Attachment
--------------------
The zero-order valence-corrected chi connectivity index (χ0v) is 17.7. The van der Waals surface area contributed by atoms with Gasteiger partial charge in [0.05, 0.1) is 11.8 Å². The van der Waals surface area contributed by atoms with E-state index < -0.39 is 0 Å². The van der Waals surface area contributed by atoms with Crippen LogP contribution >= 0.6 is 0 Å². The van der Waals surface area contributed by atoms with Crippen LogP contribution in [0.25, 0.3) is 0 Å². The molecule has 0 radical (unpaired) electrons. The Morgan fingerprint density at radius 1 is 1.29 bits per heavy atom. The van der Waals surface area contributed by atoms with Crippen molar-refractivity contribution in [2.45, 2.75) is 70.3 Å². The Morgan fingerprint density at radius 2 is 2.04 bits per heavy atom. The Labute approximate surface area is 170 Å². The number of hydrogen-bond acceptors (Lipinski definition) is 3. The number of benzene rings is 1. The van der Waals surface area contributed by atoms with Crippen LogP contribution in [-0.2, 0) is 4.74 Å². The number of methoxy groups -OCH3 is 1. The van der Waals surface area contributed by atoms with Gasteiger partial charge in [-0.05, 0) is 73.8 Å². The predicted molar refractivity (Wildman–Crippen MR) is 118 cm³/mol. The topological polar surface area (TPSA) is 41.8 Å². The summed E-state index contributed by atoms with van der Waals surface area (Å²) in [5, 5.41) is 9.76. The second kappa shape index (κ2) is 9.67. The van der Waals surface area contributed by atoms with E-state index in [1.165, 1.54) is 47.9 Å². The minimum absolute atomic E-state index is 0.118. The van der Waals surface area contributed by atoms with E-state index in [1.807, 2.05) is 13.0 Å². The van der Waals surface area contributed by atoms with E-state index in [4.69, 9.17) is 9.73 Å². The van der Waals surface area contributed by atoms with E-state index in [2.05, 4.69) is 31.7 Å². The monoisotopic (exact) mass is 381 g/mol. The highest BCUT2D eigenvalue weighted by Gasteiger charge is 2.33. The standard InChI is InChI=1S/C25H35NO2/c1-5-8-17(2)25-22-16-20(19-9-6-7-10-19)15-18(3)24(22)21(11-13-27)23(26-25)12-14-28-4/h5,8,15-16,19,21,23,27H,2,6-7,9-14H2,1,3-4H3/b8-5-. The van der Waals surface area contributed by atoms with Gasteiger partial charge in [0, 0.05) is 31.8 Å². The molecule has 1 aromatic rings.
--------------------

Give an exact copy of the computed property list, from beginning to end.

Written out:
The zero-order valence-corrected chi connectivity index (χ0v) is 17.7. The van der Waals surface area contributed by atoms with Gasteiger partial charge in [0.05, 0.1) is 11.8 Å². The van der Waals surface area contributed by atoms with E-state index < -0.39 is 0 Å². The van der Waals surface area contributed by atoms with Crippen LogP contribution >= 0.6 is 0 Å². The van der Waals surface area contributed by atoms with Crippen LogP contribution in [0.25, 0.3) is 0 Å². The molecule has 0 radical (unpaired) electrons. The Morgan fingerprint density at radius 1 is 1.29 bits per heavy atom. The van der Waals surface area contributed by atoms with Crippen molar-refractivity contribution in [2.45, 2.75) is 70.3 Å². The Morgan fingerprint density at radius 2 is 2.04 bits per heavy atom. The Labute approximate surface area is 170 Å². The number of hydrogen-bond acceptors (Lipinski definition) is 3. The number of benzene rings is 1. The van der Waals surface area contributed by atoms with Crippen LogP contribution in [-0.2, 0) is 4.74 Å². The number of methoxy groups -OCH3 is 1. The van der Waals surface area contributed by atoms with Gasteiger partial charge in [-0.05, 0) is 73.8 Å². The predicted molar refractivity (Wildman–Crippen MR) is 118 cm³/mol. The topological polar surface area (TPSA) is 41.8 Å². The summed E-state index contributed by atoms with van der Waals surface area (Å²) in [5, 5.41) is 9.76. The second kappa shape index (κ2) is 9.67. The van der Waals surface area contributed by atoms with E-state index in [1.165, 1.54) is 47.9 Å². The minimum absolute atomic E-state index is 0.118. The van der Waals surface area contributed by atoms with E-state index in [1.807, 2.05) is 13.0 Å². The van der Waals surface area contributed by atoms with E-state index in [4.69, 9.17) is 9.73 Å². The van der Waals surface area contributed by atoms with E-state index in [2.05, 4.69) is 31.7 Å². The monoisotopic (exact) mass is 381 g/mol. The highest BCUT2D eigenvalue weighted by Gasteiger charge is 2.33. The standard InChI is InChI=1S/C25H35NO2/c1-5-8-17(2)25-22-16-20(19-9-6-7-10-19)15-18(3)24(22)21(11-13-27)23(26-25)12-14-28-4/h5,8,15-16,19,21,23,27H,2,6-7,9-14H2,1,3-4H3/b8-5-. The van der Waals surface area contributed by atoms with Gasteiger partial charge in [0, 0.05) is 31.8 Å². The molecule has 1 aromatic rings.